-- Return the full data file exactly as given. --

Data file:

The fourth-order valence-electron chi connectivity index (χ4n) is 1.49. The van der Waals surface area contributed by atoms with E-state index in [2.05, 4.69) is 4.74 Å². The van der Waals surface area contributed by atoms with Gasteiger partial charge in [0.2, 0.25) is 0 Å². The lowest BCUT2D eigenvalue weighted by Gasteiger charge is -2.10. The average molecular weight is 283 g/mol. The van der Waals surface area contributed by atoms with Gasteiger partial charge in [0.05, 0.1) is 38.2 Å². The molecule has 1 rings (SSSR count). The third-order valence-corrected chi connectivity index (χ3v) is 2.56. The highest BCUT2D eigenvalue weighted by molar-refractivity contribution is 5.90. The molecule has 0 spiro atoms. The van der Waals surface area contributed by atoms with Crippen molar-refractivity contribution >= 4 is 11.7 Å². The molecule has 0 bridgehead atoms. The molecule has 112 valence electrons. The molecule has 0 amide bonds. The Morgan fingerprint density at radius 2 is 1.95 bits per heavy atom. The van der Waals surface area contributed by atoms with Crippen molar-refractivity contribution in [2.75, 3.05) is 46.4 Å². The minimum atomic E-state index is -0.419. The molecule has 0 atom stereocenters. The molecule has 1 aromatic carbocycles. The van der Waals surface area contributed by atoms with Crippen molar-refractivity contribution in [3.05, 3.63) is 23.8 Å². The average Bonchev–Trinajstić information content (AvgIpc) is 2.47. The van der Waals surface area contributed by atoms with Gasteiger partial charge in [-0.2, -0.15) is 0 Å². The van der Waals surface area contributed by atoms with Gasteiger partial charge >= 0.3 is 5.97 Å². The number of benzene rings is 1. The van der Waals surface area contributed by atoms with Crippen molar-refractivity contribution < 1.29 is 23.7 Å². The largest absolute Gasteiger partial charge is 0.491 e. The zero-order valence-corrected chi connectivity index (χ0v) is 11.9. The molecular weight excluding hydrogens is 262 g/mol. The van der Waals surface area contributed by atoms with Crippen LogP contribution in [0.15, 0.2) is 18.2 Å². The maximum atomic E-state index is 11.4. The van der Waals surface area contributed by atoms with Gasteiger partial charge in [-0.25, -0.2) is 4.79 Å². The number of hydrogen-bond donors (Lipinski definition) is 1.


The fourth-order valence-electron chi connectivity index (χ4n) is 1.49. The van der Waals surface area contributed by atoms with E-state index in [2.05, 4.69) is 4.74 Å². The van der Waals surface area contributed by atoms with Gasteiger partial charge in [0.2, 0.25) is 0 Å². The lowest BCUT2D eigenvalue weighted by Gasteiger charge is -2.10. The average molecular weight is 283 g/mol. The van der Waals surface area contributed by atoms with Gasteiger partial charge in [0.05, 0.1) is 38.2 Å². The molecule has 1 rings (SSSR count). The third-order valence-corrected chi connectivity index (χ3v) is 2.56. The highest BCUT2D eigenvalue weighted by molar-refractivity contribution is 5.90. The molecule has 0 spiro atoms. The van der Waals surface area contributed by atoms with Crippen molar-refractivity contribution >= 4 is 11.7 Å². The molecule has 0 bridgehead atoms. The molecule has 112 valence electrons. The molecule has 0 amide bonds. The Morgan fingerprint density at radius 2 is 1.95 bits per heavy atom. The van der Waals surface area contributed by atoms with Crippen molar-refractivity contribution in [2.75, 3.05) is 46.4 Å². The minimum atomic E-state index is -0.419. The molecule has 0 atom stereocenters. The molecule has 1 aromatic carbocycles. The van der Waals surface area contributed by atoms with Crippen molar-refractivity contribution in [3.05, 3.63) is 23.8 Å². The average Bonchev–Trinajstić information content (AvgIpc) is 2.47. The van der Waals surface area contributed by atoms with Gasteiger partial charge in [-0.2, -0.15) is 0 Å². The van der Waals surface area contributed by atoms with Gasteiger partial charge >= 0.3 is 5.97 Å². The number of benzene rings is 1. The van der Waals surface area contributed by atoms with Crippen molar-refractivity contribution < 1.29 is 23.7 Å². The largest absolute Gasteiger partial charge is 0.491 e. The zero-order valence-corrected chi connectivity index (χ0v) is 11.9. The molecular weight excluding hydrogens is 262 g/mol. The van der Waals surface area contributed by atoms with Crippen LogP contribution in [0.15, 0.2) is 18.2 Å². The maximum atomic E-state index is 11.4. The van der Waals surface area contributed by atoms with Gasteiger partial charge in [-0.25, -0.2) is 4.79 Å². The number of hydrogen-bond donors (Lipinski definition) is 1.